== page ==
avoiding object files

Discussion in 'C++' started by Alexander Stippler, Oct 10, 2004.

  1. Hello,

    I have written a little library which consists of template functions and
    classes (99%) and two non-template classes. I'd appreciate very much if I
    could use the library by only including some header files without having to
    deal with building and linking a library or object files. Are there any
    tricks how this can be achieved?
    I guess not, but perhaps you know better.

    Best regards,
    alex
     
    Alexander Stippler, Oct 10, 2004
    #1
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  2. Alexander Stippler wrote in news:-ulm.de in
    comp.lang.c++:

    > Hello,
    >
    > I have written a little library which consists of template functions
    > and classes (99%) and two non-template classes. I'd appreciate very
    > much if I could use the library by only including some header files
    > without having to deal with building and linking a library or object
    > files. Are there any tricks how this can be achieved?
    > I guess not, but perhaps you know better.
    >


    Instead of

    class non_template
    {
    // whatever
    };

    Do:

    template < typename = void >
    class for_non_template
    {
    // Whatever (as above).
    };

    typedef for_non_template<> non_template;

    HTH.

    Rob.
    --
    http://www.victim-prime.dsl.pipex.com/
     
    Rob Williscroft, Oct 10, 2004
    #2
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  3. Rob Williscroft wrote:

    > Alexander Stippler wrote in news:-ulm.de in
    > comp.lang.c++:
    >
    > > Hello,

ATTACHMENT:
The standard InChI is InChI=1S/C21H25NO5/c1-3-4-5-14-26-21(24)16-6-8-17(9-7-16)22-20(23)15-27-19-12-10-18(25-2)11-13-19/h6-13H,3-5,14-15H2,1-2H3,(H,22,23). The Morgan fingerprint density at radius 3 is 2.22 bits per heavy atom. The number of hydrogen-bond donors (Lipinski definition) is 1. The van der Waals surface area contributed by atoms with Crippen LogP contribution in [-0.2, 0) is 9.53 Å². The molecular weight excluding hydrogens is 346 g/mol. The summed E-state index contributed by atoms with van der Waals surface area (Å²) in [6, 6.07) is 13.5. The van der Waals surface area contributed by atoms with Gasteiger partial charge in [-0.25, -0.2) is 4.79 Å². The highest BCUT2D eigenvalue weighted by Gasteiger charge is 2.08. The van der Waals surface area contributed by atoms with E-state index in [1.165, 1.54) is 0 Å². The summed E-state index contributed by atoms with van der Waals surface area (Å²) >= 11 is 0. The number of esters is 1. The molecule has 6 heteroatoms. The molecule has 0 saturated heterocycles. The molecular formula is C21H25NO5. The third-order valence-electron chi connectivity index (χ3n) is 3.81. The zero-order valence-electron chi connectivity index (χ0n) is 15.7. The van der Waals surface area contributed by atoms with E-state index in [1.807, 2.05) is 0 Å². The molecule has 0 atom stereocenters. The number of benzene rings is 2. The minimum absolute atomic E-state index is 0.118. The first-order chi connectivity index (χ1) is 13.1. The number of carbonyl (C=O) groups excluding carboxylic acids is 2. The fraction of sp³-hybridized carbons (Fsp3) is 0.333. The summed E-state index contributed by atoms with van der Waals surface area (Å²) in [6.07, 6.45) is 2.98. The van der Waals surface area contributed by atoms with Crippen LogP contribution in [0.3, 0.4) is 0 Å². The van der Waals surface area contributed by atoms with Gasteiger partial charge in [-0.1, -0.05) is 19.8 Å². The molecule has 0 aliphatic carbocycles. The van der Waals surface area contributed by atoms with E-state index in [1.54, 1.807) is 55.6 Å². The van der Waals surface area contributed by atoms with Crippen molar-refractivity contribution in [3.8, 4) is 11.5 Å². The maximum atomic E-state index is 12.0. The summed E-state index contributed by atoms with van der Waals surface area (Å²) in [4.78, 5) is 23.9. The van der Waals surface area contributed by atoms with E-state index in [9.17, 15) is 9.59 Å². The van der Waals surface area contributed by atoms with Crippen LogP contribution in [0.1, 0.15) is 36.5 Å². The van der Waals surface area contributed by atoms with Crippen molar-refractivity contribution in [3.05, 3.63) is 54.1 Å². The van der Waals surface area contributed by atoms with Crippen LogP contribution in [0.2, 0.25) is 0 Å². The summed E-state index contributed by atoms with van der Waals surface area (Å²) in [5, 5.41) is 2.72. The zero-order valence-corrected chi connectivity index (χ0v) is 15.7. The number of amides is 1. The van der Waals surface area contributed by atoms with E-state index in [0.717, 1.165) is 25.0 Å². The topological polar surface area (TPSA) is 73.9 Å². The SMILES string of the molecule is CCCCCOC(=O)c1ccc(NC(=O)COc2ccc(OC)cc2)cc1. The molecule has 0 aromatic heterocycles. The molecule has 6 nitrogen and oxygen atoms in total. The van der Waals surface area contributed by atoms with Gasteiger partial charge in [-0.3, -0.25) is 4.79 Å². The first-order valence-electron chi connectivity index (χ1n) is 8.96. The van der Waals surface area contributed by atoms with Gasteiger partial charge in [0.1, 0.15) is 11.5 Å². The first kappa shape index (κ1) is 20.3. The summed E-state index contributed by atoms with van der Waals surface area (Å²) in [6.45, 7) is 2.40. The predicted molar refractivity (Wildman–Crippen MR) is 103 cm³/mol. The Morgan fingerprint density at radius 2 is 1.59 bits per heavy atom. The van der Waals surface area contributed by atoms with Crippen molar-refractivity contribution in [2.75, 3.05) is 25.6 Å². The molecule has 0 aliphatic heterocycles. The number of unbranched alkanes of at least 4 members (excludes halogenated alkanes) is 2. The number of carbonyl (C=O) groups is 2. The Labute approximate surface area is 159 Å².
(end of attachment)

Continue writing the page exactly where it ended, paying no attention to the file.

> >
    > > I have written a little library which consists of template functions
    > > and classes (99%) and two non-template classes. I'd appreciate very
    > > much if I could use the library by only including some header files
    > > without having to deal with building and linking a library or object
    > > files. Are there any tricks how this can be achieved?
    > > I guess not, but perhaps you know better.
    > >

    >
    > Instead of
    >
    > class non_template
    > {
    > // whatever
    > };
    >
    > Do:
    >
    > template < typename = void >
    > class for_non_template
    > {
    > // Whatever (as above).
    > };
    >
    > typedef for_non_template<> non_template;


    what does it mean if you use the typename keyword in a template parameter
    declaration?

    Thanks,

    David
     
    David Lindauer, Oct 10, 2004
    #3
  4. David Lindauer wrote in news: in
    comp.lang.c++:

    >
    > what does it mean if you use the typename keyword in a template parameter
    > declaration?
    >


    Its exactly the same as when you use class.

    Rob.
    --
    http://www.victim-prime.dsl.pipex.com/
     
    Rob Williscroft, Oct 10, 2004
    #4
  5. Rob Williscroft wrote:

    > Alexander Stippler wrote in news:-ulm.de in